Illinois Homeschooling Laws
1. Teach the required subjects. The subjects which must be covered are ELA, fine arts, physical ed, social sciences, and science (biological and physical)
2. Instruction must be in English
3. Know what to call your homeschool program. It is advised to identify your program as a "homeschool" when applyging for under FAFSA (Free Application for Federal Student Aid) as part of the student's college financial aid paperwork. However, you should refer to your school as a "private school" when dealing with government officials.
This page provides information on:
· Homeschooling Laws in Illinois
· Homeschooling in Illinois on a Part-time Basis
· Recordkeeping for Homeschoolers in Illinois
· Requirements for Graduation in Illinois
· Switching from Homeschool to Public school
*This information is by no means intended as legal advice; its purpose is merely informational. It is each parent’s responsibility to get informed and understand the applicable homeschooling laws which regulate homeschooling in his or her state.
Requirements and Laws on Homeschooling in Illinois
Parents who choose to homeschool must observe the following regulations:
1. Provide the instruction in English language.
2. Include the following subjects in the curriculum:
· Social sciences
· Language arts
· Fine arts
· Physical development and health as a combined branch
· Physical and biological sciences as a combined branch
The instruction given should be adequate and satisfy the requirements in Illinois.
3. Have a name for the homeschool program. It is preferable to use “private school” when dealing with the government. For students applying for the Free Application for Federal Student Aid (FAFSA) to aid in their financial college fee, the law allows the program to be referred to as a homeschool and not a specific name.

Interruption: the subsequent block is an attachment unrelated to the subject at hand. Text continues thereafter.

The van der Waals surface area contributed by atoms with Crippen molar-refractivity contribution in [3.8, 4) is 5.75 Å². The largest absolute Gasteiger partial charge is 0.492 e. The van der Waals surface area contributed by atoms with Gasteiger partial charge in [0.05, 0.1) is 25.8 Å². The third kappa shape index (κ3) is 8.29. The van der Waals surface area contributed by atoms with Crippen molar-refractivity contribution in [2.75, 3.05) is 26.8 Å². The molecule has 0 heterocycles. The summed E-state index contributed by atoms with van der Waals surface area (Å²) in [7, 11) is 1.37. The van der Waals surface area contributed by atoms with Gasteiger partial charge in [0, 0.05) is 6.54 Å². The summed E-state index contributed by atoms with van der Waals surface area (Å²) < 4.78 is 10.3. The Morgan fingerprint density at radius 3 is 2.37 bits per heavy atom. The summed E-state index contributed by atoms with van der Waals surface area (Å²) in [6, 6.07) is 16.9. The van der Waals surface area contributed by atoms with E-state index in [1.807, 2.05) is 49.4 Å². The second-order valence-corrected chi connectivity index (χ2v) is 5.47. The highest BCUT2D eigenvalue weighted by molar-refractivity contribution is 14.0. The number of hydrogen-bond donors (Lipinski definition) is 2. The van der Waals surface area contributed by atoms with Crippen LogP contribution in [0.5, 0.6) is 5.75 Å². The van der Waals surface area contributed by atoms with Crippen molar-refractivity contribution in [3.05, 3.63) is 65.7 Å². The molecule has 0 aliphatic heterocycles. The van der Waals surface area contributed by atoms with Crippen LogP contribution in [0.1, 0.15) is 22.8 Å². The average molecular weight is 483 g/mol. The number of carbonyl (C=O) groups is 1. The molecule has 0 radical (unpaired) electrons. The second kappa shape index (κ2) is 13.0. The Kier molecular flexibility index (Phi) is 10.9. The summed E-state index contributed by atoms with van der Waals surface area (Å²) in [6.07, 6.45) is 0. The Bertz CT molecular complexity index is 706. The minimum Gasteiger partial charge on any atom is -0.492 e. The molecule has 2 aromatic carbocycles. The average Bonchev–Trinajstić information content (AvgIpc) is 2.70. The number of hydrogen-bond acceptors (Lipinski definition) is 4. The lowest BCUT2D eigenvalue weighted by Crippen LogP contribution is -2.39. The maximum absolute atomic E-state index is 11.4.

There are no requirements for the amount of work to be assigned or how frequently it should be done, the tracking method to be used to evaluate the child’s progress or the instructional materials to be used.
To prevent truancy uncertainty, students already enrolled in public/private school should be withdrawn officially before starting the homeschool program.
Homeschooling on a Part Time Basis in Illinois
Homeschooling students can participate in extracurricular activities of the local school whenever there is a chance as well as other academic programs they may choose. Parents must make a request to the local school in his/her district before May 1st to find out whether the child will be eligible to participate in the upcoming school year.
Recordkeeping for Homeschoolers in Illinois
In as much as it is not a requirement by law to maintain records, it is beneficial when creating homeschool transcripts, returning to public or private school after homeschooling, applying to colleges, universities, and workplaces, as well as the military. Lernsys homeschool program which provides printable versions of assessments and progress. Some of the things parents should include in the homeschool portfolio are:
· A detailed high school transcript for students in high school
· A report of the progress made each year
· A record of the standardized tests taken, if any, and the results thereof
· Details of subjects and courses covered.Lernsys Homeschooling makes it easy to keep a summary of the curriculum used including grades, topics covered, quiz and test scores, teacher credentials, etc.
Requirements for Graduation in Illinois
Parents in Illinois determine the graduation requirements for their student and proceed to give a diploma that is considered valid and legal in Illinois. It is however advisable to have knowledge of what public school requirements are for the child’s homeschool diploma to remain relevant.